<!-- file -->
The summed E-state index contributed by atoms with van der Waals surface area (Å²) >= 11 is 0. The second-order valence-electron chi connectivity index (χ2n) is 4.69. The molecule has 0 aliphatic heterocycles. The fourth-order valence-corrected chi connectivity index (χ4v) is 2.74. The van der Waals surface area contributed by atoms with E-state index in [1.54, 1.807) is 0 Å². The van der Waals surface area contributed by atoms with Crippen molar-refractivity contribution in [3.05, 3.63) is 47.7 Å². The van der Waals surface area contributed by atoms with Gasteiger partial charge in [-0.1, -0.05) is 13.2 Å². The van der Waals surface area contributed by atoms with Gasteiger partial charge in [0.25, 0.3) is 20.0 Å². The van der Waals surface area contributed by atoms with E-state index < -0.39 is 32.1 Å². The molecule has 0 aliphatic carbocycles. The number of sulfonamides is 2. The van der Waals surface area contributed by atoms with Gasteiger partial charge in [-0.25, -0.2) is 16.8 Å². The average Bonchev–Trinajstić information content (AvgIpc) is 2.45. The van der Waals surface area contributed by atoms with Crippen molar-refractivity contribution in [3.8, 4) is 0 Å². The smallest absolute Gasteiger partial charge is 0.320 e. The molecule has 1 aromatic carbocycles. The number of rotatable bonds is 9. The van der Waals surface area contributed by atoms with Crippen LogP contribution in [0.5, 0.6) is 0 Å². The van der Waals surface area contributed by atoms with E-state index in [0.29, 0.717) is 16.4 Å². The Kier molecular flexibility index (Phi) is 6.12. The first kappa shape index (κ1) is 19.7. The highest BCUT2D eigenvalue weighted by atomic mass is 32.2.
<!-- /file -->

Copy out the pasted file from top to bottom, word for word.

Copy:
The summed E-state index contributed by atoms with van der Waals surface area (Å²) >= 11 is 0. The second-order valence-electron chi connectivity index (χ2n) is 4.69. The molecule has 0 aliphatic heterocycles. The fourth-order valence-corrected chi connectivity index (χ4v) is 2.74. The van der Waals surface area contributed by atoms with E-state index in [1.54, 1.807) is 0 Å². The van der Waals surface area contributed by atoms with Crippen molar-refractivity contribution in [3.05, 3.63) is 47.7 Å². The van der Waals surface area contributed by atoms with Gasteiger partial charge in [-0.1, -0.05) is 13.2 Å². The van der Waals surface area contributed by atoms with Gasteiger partial charge in [0.25, 0.3) is 20.0 Å². The van der Waals surface area contributed by atoms with E-state index < -0.39 is 32.1 Å². The molecule has 0 aliphatic carbocycles. The number of sulfonamides is 2. The van der Waals surface area contributed by atoms with Gasteiger partial charge in [-0.25, -0.2) is 16.8 Å². The average Bonchev–Trinajstić information content (AvgIpc) is 2.45. The van der Waals surface area contributed by atoms with Crippen molar-refractivity contribution in [3.8, 4) is 0 Å². The smallest absolute Gasteiger partial charge is 0.320 e. The molecule has 1 aromatic carbocycles. The number of rotatable bonds is 9. The van der Waals surface area contributed by atoms with Crippen LogP contribution in [0.5, 0.6) is 0 Å². The van der Waals surface area contributed by atoms with E-state index in [0.29, 0.717) is 16.4 Å². The Kier molecular flexibility index (Phi) is 6.12. The first kappa shape index (κ1) is 19.7. The highest BCUT2D eigenvalue weighted by atomic mass is 32.2.